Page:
Alexander Litvinenko, a former Russian security officer who has died in a London hospital after apparently being poisoned, was a fierce critic of Russia's government.
Mr Litvinenko was renowned for his critique of Russia's security services
Born in the Russian city of Voronezh, Mr Litvinenko first became a security agent in the FSB's predecessor, the Soviet-era KGB, after transferring from the military. He rose to the rank of lieutenant-colonel.
He is reported to have fallen out with Russian President Vladimir Putin, then head of the FSB, in the late 1990s, after failing to crack down on corruption within the organisation.
The nature of his job, as a specialist in fighting organised crime, meant he would certainly have made enemies.
Intelligence analyst Glenmore Trenear Harvey said of his friend: "He headed up one of the internal investigations branches that was looking into the corruption and coercion that was going on within the Russian intelligence service so he made a lot of enemies way back then."
Mr Harvey points to links between renegade former KGB officers and the Russian mafia.
Mr Litvinenko is thought to have been close to journalist Anna Politkovskaya, who was shot dead last month in Moscow, and said recently he was investigating her murder.
She was another opponent of the Kremlin, and particularly the war in Chechnya.
Mr Harvey said Ms Politkovskaya was carrying out investigations into corruption and it was likely Mr Litvinenko would have been privy to those inquiries.
It was after being handed documents relating to the murder of Ms Politkovskaya that he was taken ill more than three weeks ago, he said.
Mr Litvinenko wrote a book in which he alleged Federal Security Service (FSB) agents in Russia coordinated the 1999 apartment block bombings in the country that killed more than 300 people.
The Russian government has always maintained the blasts were the work of Chechen separatists.
In 1998, Mr Litvinenko first came to prominence by exposing an alleged plot to assassinate the then powerful tycoon Boris Berezovsky, who himself now lives in self-imposed exile in the UK.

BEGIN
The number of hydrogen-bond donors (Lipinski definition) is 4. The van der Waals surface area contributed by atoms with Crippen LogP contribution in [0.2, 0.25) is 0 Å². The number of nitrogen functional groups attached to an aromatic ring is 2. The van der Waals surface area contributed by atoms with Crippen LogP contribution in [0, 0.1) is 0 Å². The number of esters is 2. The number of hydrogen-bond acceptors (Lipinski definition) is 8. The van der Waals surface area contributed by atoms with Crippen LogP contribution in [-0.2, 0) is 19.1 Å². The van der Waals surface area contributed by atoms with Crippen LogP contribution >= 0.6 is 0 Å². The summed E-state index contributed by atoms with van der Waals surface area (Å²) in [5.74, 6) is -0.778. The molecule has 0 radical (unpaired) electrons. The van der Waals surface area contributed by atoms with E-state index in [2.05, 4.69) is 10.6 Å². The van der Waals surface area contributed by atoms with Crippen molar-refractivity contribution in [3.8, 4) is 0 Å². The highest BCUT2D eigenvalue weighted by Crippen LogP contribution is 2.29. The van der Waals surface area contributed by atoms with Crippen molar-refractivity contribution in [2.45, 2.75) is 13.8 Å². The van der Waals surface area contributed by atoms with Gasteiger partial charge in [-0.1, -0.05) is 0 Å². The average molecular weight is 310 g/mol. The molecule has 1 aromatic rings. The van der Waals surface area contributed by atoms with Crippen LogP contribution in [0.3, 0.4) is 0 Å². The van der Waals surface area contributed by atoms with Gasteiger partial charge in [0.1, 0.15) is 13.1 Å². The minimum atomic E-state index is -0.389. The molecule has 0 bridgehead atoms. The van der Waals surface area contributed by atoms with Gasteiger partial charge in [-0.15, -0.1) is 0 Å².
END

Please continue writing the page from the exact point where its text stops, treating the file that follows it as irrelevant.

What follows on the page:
Mr Litvinenko was subsequently arrested on charges of abusing his office, and spent nine months in a remand centre before being acquitted.
Later he wrote Blowing up Russia: Terror from Within, in which he said that it was FSB agents and not Chechen rebels who carried out the apartment block bombings.
The attacks helped swing public opinion behind Russia's second war in the breakaway Chechen republic, which began with a huge Russian military offensive later that year.
Complaining of persecution, in 2000 Mr Litvinenko fled to the UK where he sought, and was granted, asylum.
But after settling in an unnamed London suburb, the former spy - who had a wife and teenage son - continued to behave as if on the run, constantly changing his contact details.
Well aware of the methods of those who work in the shadowy intelligence underworld, he met contacts at busy, public locations.
The Times newspaper reported in May 2005 that someone had tried to push a pram loaded with petrol bombs through his front door.
Despite all this, in an interview four years ago, Mr Litvinenko said: "I believe Russia will rise again and that I will manage to return again to the motherland and Moscow."
Appearing alongside high-profile opponents of Mr Putin, Mr Litvinenko continued to make allegations about his former bosses.
Perhaps most notably, he alleged that al-Qaeda number two Ayman al-Zawahiri was trained by the FSB in Dagestan in the years before the 9/11 attacks.
He also denounced the war in Chechnya as a crime, called for Russian troops to be withdrawn, and said compensation should be paid to Chechens.
One of his friends - and one of a number of Russian exiles now settled in Britain - is Akhmed Zakayev, a former Chechen commander living under asylum in London.
The two men lived on the same street in London, it has been reported.
In the past, Russia has asked Britain to stop exiles such as Mr Berezovsky and Mr Zakayev making what it calls "slanderous statements" about the Russian regime.
Russia has repeatedly sought their extradition.